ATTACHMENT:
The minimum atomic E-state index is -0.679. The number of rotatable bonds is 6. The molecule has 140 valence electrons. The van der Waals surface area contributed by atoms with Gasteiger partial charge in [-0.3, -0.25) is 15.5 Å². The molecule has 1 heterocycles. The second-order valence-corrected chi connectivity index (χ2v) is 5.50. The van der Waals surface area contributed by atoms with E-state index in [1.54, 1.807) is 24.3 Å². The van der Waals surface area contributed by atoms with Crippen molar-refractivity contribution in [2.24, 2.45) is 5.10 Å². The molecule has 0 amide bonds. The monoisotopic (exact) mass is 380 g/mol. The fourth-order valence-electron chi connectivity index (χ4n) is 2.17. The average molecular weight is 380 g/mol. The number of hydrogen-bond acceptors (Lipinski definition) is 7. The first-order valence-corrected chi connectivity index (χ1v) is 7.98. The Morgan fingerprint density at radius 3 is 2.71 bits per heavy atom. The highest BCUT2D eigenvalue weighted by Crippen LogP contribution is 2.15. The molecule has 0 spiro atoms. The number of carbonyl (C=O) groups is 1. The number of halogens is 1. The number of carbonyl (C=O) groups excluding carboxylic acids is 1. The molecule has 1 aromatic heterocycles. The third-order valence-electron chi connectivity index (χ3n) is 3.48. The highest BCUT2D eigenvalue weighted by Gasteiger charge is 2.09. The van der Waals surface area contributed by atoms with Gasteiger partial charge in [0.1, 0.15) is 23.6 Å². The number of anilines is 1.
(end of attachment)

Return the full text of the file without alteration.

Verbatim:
The minimum atomic E-state index is -0.679. The number of rotatable bonds is 6. The molecule has 140 valence electrons. The van der Waals surface area contributed by atoms with Gasteiger partial charge in [-0.3, -0.25) is 15.5 Å². The molecule has 1 heterocycles. The second-order valence-corrected chi connectivity index (χ2v) is 5.50. The van der Waals surface area contributed by atoms with E-state index in [1.54, 1.807) is 24.3 Å². The van der Waals surface area contributed by atoms with Crippen molar-refractivity contribution in [2.24, 2.45) is 5.10 Å². The molecule has 0 amide bonds. The monoisotopic (exact) mass is 380 g/mol. The fourth-order valence-electron chi connectivity index (χ4n) is 2.17. The average molecular weight is 380 g/mol. The number of hydrogen-bond acceptors (Lipinski definition) is 7. The first-order valence-corrected chi connectivity index (χ1v) is 7.98. The Morgan fingerprint density at radius 3 is 2.71 bits per heavy atom. The highest BCUT2D eigenvalue weighted by Crippen LogP contribution is 2.15. The molecule has 0 spiro atoms. The number of carbonyl (C=O) groups is 1. The number of halogens is 1. The number of carbonyl (C=O) groups excluding carboxylic acids is 1. The molecule has 1 aromatic heterocycles. The third-order valence-electron chi connectivity index (χ3n) is 3.48. The highest BCUT2D eigenvalue weighted by Gasteiger charge is 2.09. The van der Waals surface area contributed by atoms with Gasteiger partial charge in [0.1, 0.15) is 23.6 Å². The number of anilines is 1.